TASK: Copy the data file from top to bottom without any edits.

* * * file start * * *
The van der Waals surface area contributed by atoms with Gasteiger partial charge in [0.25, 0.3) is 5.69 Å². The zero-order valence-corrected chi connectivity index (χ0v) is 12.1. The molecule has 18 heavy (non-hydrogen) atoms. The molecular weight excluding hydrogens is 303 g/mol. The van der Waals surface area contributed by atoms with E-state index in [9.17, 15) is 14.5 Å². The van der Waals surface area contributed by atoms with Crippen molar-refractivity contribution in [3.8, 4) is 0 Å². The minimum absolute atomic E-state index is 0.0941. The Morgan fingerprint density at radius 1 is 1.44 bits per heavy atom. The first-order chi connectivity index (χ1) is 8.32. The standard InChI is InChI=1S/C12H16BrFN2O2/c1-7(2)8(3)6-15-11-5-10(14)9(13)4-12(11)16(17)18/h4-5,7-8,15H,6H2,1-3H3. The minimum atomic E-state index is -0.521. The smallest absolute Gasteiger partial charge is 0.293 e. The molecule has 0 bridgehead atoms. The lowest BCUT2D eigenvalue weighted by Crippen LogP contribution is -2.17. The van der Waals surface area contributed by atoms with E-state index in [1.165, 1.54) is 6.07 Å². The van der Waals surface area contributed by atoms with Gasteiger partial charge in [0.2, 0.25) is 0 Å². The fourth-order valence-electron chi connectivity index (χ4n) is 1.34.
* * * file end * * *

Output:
The van der Waals surface area contributed by atoms with Gasteiger partial charge in [0.25, 0.3) is 5.69 Å². The zero-order valence-corrected chi connectivity index (χ0v) is 12.1. The molecule has 18 heavy (non-hydrogen) atoms. The molecular weight excluding hydrogens is 303 g/mol. The van der Waals surface area contributed by atoms with E-state index in [9.17, 15) is 14.5 Å². The van der Waals surface area contributed by atoms with Crippen molar-refractivity contribution in [3.8, 4) is 0 Å². The minimum absolute atomic E-state index is 0.0941. The Morgan fingerprint density at radius 1 is 1.44 bits per heavy atom. The first-order chi connectivity index (χ1) is 8.32. The standard InChI is InChI=1S/C12H16BrFN2O2/c1-7(2)8(3)6-15-11-5-10(14)9(13)4-12(11)16(17)18/h4-5,7-8,15H,6H2,1-3H3. The minimum atomic E-state index is -0.521. The smallest absolute Gasteiger partial charge is 0.293 e. The molecule has 0 bridgehead atoms. The lowest BCUT2D eigenvalue weighted by Crippen LogP contribution is -2.17. The van der Waals surface area contributed by atoms with E-state index in [1.165, 1.54) is 6.07 Å². The van der Waals surface area contributed by atoms with Gasteiger partial charge in [0.2, 0.25) is 0 Å². The fourth-order valence-electron chi connectivity index (χ4n) is 1.34.